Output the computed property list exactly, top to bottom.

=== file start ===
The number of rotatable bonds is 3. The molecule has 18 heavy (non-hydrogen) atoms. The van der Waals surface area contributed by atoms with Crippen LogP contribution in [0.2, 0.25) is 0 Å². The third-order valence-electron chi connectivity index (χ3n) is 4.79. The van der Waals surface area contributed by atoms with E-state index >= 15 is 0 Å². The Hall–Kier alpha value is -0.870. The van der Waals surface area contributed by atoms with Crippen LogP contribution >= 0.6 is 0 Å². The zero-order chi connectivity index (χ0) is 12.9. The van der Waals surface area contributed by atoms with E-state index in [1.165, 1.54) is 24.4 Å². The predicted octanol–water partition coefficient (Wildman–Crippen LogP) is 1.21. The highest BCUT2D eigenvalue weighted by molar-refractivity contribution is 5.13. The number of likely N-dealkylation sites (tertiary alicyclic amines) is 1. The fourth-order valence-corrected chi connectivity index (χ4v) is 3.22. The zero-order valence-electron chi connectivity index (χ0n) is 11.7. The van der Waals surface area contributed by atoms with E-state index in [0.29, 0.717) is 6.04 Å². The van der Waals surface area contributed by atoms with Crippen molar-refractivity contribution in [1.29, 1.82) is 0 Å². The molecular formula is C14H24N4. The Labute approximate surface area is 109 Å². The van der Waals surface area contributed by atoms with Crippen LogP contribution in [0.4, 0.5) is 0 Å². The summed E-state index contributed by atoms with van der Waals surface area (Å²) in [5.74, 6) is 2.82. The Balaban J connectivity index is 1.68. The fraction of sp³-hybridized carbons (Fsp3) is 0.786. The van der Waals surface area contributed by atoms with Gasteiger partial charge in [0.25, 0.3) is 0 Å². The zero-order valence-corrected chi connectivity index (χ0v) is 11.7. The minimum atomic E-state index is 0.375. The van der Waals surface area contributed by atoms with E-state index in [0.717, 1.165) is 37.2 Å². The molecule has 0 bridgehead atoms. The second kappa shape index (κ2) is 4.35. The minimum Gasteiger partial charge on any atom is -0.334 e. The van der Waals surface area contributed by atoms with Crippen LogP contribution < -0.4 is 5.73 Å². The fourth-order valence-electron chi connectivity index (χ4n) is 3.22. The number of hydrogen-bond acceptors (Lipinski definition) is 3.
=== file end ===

The number of rotatable bonds is 3. The molecule has 18 heavy (non-hydrogen) atoms. The van der Waals surface area contributed by atoms with Crippen LogP contribution in [0.2, 0.25) is 0 Å². The third-order valence-electron chi connectivity index (χ3n) is 4.79. The van der Waals surface area contributed by atoms with E-state index >= 15 is 0 Å². The Hall–Kier alpha value is -0.870. The van der Waals surface area contributed by atoms with Crippen LogP contribution >= 0.6 is 0 Å². The zero-order chi connectivity index (χ0) is 12.9. The van der Waals surface area contributed by atoms with E-state index in [1.165, 1.54) is 24.4 Å². The predicted octanol–water partition coefficient (Wildman–Crippen LogP) is 1.21. The highest BCUT2D eigenvalue weighted by molar-refractivity contribution is 5.13. The number of likely N-dealkylation sites (tertiary alicyclic amines) is 1. The fourth-order valence-corrected chi connectivity index (χ4v) is 3.22. The zero-order valence-electron chi connectivity index (χ0n) is 11.7. The van der Waals surface area contributed by atoms with E-state index in [0.29, 0.717) is 6.04 Å². The van der Waals surface area contributed by atoms with Crippen molar-refractivity contribution in [1.29, 1.82) is 0 Å². The molecular formula is C14H24N4. The Labute approximate surface area is 109 Å². The van der Waals surface area contributed by atoms with Crippen LogP contribution in [0.4, 0.5) is 0 Å². The summed E-state index contributed by atoms with van der Waals surface area (Å²) in [5.74, 6) is 2.82. The Balaban J connectivity index is 1.68. The fraction of sp³-hybridized carbons (Fsp3) is 0.786. The van der Waals surface area contributed by atoms with Gasteiger partial charge in [0.25, 0.3) is 0 Å². The zero-order valence-corrected chi connectivity index (χ0v) is 11.7. The minimum atomic E-state index is 0.375. The van der Waals surface area contributed by atoms with E-state index in [0.717, 1.165) is 37.2 Å². The molecule has 0 bridgehead atoms. The second kappa shape index (κ2) is 4.35. The minimum Gasteiger partial charge on any atom is -0.334 e. The van der Waals surface area contributed by atoms with Crippen LogP contribution < -0.4 is 5.73 Å². The fourth-order valence-electron chi connectivity index (χ4n) is 3.22. The number of hydrogen-bond acceptors (Lipinski definition) is 3.